For the CT and tomosynthesis scans, we have used a lab-built micro-CT system whose schematic diagram is shown in Figure 3 [14]. The micro-CT system consists of a micro-focus x-ray source, a CMOS FPD and a rotating object holder in between them. The micro-focus x-ray source and the FPD are fixed on a bench whilst the rotating object holder can be displaced along the line connecting the x-ray source and the FPD by the ball-screw driven sliding mechanism. Therefore, the source-to-object distance, shortly SOD, can be adjusted within a given range with the source-to-detector distance, SDD, fixed to a given value. The magnification ratio of the projection image, given by SDD/SOD, can be controlled by adjusting SOD. The micro-focus x-ray source (L8121-01, Hamamatsu, Japan) has a fixed tungsten anode with the target face angle of 25° against the electron beam, and it has a 200 μm-thick beryllium exit window. The span angle of the x-ray cone beam emitted from the exit window is about 43°. The x-ray source has a variable focal spot size that ranges from 5 μm to 50 μm depending on the applied tube power. The micro-focus x-ray source has been operated in a continuous mode with a 1 mm thick Al filter. A commercially available flat-panel detector (C7942SK-02, Hamamatsu, Japan) has been used as a 2D digital x-ray imager in the micro-CT system. The flat-panel detector consists of a 2240 × 2240 active matrix of transistors and photodiodes with a pixel pitch of 50 μm and a CsI:Tl columnar structured scintillator.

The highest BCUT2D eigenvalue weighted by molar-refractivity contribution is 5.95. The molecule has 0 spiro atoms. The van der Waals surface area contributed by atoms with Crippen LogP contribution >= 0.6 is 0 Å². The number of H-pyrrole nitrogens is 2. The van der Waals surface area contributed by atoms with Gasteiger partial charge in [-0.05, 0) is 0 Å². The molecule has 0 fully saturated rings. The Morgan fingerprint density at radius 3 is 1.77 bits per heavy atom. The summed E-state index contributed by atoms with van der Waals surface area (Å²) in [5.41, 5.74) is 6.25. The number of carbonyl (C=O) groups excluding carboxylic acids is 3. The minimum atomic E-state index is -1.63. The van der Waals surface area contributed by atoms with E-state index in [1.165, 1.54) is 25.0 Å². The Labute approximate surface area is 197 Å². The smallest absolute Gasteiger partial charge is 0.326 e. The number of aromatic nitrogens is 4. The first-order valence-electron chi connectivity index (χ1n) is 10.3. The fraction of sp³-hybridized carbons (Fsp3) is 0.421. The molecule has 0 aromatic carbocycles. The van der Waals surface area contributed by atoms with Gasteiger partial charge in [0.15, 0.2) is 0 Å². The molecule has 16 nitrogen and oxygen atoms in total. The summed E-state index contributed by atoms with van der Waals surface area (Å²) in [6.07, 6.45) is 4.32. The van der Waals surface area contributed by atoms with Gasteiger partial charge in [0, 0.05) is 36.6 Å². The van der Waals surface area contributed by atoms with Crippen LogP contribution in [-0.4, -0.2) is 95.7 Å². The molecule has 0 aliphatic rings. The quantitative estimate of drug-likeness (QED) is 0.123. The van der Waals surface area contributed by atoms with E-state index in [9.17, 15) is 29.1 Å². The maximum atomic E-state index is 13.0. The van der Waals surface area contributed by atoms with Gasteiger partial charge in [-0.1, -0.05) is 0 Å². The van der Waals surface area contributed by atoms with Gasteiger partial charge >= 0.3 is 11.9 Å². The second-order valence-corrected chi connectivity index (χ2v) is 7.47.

Figure 3
Figure 3

The micro-CT system used for the CT and tomosynthesis scans. The magnification of the projection image on the flat-panel detector is controlled by changing the source to object distance (SOD).

Simulations and imaging experiments

We first verify the proposed method by reconstructing tomosynthesis images from the simulated projection data taken from a breast-mimicking 3D phantom shown in Figure 4a. The phantom has the matrix size of 800 × 800 × 650 with the physical voxel size of 0.084 × 0.084 × 0.084 mm3. The phantom has the featured layer, shown in Figure 4b, in the middle of it for the quantification of CNR performance. The featured layer has high-intensity spheres against uniform background. The diameters of three types of spheres are 0.50 mm, 0.34 mm and 0.17 mm. The physical size of the phantom is 55 × 55 × 37 mm3 when measured by its longest axes. The phantom consists of 3D voxels mimicking fibro-glandular tissues, ductal tissues and fatty adipose tissues [15].
Figure 4
Figure 4

The breast-mimicking phantom for simulation and its simulated tomosynthesis images. (a) The 3D breast-mimicking phantom for the simulation. (b) The high intensity feature patterns located in the middle of the 3D breast-mimicking phantom. (c) The simulated local tomosynthesis image obtained with the proposed method. (d) The simulated conventional tomosynthesis image. The numbers are the places where CNRs are to be evaluated.